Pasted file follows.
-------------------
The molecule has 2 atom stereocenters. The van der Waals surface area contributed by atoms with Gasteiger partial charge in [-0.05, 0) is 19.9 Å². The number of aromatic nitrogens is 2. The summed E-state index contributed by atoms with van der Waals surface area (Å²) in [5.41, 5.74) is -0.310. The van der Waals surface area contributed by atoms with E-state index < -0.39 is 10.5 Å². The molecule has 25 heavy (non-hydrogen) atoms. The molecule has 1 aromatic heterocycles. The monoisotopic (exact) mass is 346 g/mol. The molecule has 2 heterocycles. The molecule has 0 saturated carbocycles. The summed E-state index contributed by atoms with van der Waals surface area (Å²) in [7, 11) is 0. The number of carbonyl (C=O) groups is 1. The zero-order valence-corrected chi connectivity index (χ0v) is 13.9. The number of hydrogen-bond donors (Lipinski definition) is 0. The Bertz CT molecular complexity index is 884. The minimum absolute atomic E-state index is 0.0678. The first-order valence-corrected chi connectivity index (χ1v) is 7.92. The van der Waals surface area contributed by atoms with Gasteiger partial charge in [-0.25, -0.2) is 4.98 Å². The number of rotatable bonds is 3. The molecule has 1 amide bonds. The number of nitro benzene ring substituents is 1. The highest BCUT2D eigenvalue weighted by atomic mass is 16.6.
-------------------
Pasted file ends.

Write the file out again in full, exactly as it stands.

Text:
The molecule has 2 atom stereocenters. The van der Waals surface area contributed by atoms with Gasteiger partial charge in [-0.05, 0) is 19.9 Å². The number of aromatic nitrogens is 2. The summed E-state index contributed by atoms with van der Waals surface area (Å²) in [5.41, 5.74) is -0.310. The van der Waals surface area contributed by atoms with E-state index < -0.39 is 10.5 Å². The molecule has 25 heavy (non-hydrogen) atoms. The molecule has 1 aromatic heterocycles. The monoisotopic (exact) mass is 346 g/mol. The molecule has 2 heterocycles. The molecule has 0 saturated carbocycles. The summed E-state index contributed by atoms with van der Waals surface area (Å²) in [7, 11) is 0. The number of carbonyl (C=O) groups is 1. The zero-order valence-corrected chi connectivity index (χ0v) is 13.9. The number of hydrogen-bond donors (Lipinski definition) is 0. The Bertz CT molecular complexity index is 884. The minimum absolute atomic E-state index is 0.0678. The first-order valence-corrected chi connectivity index (χ1v) is 7.92. The van der Waals surface area contributed by atoms with Gasteiger partial charge in [-0.25, -0.2) is 4.98 Å². The number of rotatable bonds is 3. The molecule has 1 amide bonds. The number of nitro benzene ring substituents is 1. The highest BCUT2D eigenvalue weighted by atomic mass is 16.6.